It would be nice if everything always worked out and the flights did not have to be overbooked though. I personally hate explaining why flights are overbooked to unhappy passengers.
Old Oct 27, 2008, 8:54 AM
jimworcs jimworcs is offline
Join Date: Jan 2008
Location: Shropshire, England
Posts: 3,197
Default Overbooking

It would be nice if everything always worked out and the flights did not have to be overbooked though
Lets be clear. The airline has already sold the seat once, and chooses to sell it again. They do not have to overbook. They choose to overbook seats in order to increase their profits. They then treat their customers with contempt when they are upset.

How would you feel if you booked seats at a concert and the venue told you "many people book tickets and don't turn up", so unfortunately today they did turn up, so you will have to come back tomorrow and be on standby to get in to the concert? Would it be acceptable? What is special about airlines that they are able to justify this behaviour?
Old Oct 27, 2008, 10:30 AM
The_Judge The_Judge is offline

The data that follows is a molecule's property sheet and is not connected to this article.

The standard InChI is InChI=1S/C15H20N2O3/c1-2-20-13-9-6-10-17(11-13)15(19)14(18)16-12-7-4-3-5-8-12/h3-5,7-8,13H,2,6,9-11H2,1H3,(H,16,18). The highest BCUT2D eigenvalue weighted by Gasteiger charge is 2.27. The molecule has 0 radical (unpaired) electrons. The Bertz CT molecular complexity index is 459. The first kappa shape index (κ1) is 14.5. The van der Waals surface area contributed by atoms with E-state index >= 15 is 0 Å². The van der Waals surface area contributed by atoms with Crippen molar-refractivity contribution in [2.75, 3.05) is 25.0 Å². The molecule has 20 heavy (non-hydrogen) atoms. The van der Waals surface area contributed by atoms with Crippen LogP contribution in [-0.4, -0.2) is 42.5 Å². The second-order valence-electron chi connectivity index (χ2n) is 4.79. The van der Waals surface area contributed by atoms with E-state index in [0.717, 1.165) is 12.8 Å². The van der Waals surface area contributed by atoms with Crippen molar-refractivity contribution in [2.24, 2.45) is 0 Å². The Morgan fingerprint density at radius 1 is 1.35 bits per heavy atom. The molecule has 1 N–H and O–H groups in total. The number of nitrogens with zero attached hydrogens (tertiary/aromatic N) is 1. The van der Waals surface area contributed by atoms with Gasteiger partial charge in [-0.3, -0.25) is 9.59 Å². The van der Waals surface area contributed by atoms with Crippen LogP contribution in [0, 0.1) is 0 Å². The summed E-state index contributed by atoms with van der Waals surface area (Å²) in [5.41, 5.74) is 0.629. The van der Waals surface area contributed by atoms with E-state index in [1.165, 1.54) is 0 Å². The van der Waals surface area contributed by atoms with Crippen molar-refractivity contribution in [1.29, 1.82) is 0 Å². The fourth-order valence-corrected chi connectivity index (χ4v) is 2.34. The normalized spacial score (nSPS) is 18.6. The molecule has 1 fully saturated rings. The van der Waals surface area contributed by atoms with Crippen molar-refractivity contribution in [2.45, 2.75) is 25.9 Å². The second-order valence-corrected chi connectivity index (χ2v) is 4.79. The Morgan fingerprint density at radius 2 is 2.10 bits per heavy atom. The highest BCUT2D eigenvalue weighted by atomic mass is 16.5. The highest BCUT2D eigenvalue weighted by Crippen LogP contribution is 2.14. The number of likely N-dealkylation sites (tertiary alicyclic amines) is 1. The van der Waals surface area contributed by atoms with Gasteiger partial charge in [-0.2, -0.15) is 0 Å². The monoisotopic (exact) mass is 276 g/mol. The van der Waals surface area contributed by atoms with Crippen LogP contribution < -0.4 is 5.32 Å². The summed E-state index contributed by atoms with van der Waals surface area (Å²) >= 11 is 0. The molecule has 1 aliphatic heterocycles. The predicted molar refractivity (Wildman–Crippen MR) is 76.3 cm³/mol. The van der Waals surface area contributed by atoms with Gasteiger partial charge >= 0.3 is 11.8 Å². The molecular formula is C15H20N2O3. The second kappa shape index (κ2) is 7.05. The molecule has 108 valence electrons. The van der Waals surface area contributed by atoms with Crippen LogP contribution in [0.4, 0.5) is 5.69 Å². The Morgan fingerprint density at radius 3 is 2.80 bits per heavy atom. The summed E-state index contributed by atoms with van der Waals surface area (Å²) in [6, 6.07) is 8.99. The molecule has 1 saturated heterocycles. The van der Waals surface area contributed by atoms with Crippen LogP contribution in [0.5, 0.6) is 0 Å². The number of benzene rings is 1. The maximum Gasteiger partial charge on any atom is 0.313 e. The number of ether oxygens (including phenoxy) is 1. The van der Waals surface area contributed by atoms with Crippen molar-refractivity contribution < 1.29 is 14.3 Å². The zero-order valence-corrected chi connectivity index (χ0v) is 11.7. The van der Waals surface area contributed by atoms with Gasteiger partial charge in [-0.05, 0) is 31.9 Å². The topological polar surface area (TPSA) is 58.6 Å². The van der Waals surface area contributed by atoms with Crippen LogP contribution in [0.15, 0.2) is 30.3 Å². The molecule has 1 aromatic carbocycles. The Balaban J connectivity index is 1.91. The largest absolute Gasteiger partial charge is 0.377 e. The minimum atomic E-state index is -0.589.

Former Airline Employee (NOT OFFICIAL REP)
Join Date: Oct 2008
Posts: 1,109

Nothing......nothing makes them special. But a concert doesn't have procedures in place to deal with this situation. An airline does.

Not many people like to be involved with an overbooked flight. I'll tell you who exactly.....the passengers who don't have a seat yet and the agent who is tasked with dealing with the situation that his upper management put him/her in.

Now we all know that most airlines will offer vouchers/cash/hotels/meals or any combination of the previous to entice people to give up their confirmed reservation for someone who is in more need to go. It's not fun for anyone but in over 20 years of dealing with this I had only 2 people I could not get on the flight they wanted to be on. I couldn't tell you how many flights I've worked but I dare say it's been thousands dealing with 100's of thousands of people and only 2 didn't get on their flight.

The airlines are greedy, I know first hand. They took all they could from their empoyees and they are now sticking it to the customer in many many ways. But the overbooking process, again IMO, is not a problem that needs an immediate fix. Other things are alot higher on that list.
Yes, the rules and policies favor the airlines unfairly. I do not dispute that.
Old Oct 27, 2008, 10:58 AM
jimworcs jimworcs is offline
Join Date: Jan 2008
Location: Shropshire, England
Posts: 3,197
Default The overbooking problem

Well, lets agree on this. The airlines treat their staff and customers with contempt and are in a downward spiral to the bottom with each other fighting to see who can cut the most regardless of the costs to customers. Let me give you an example that happened to me...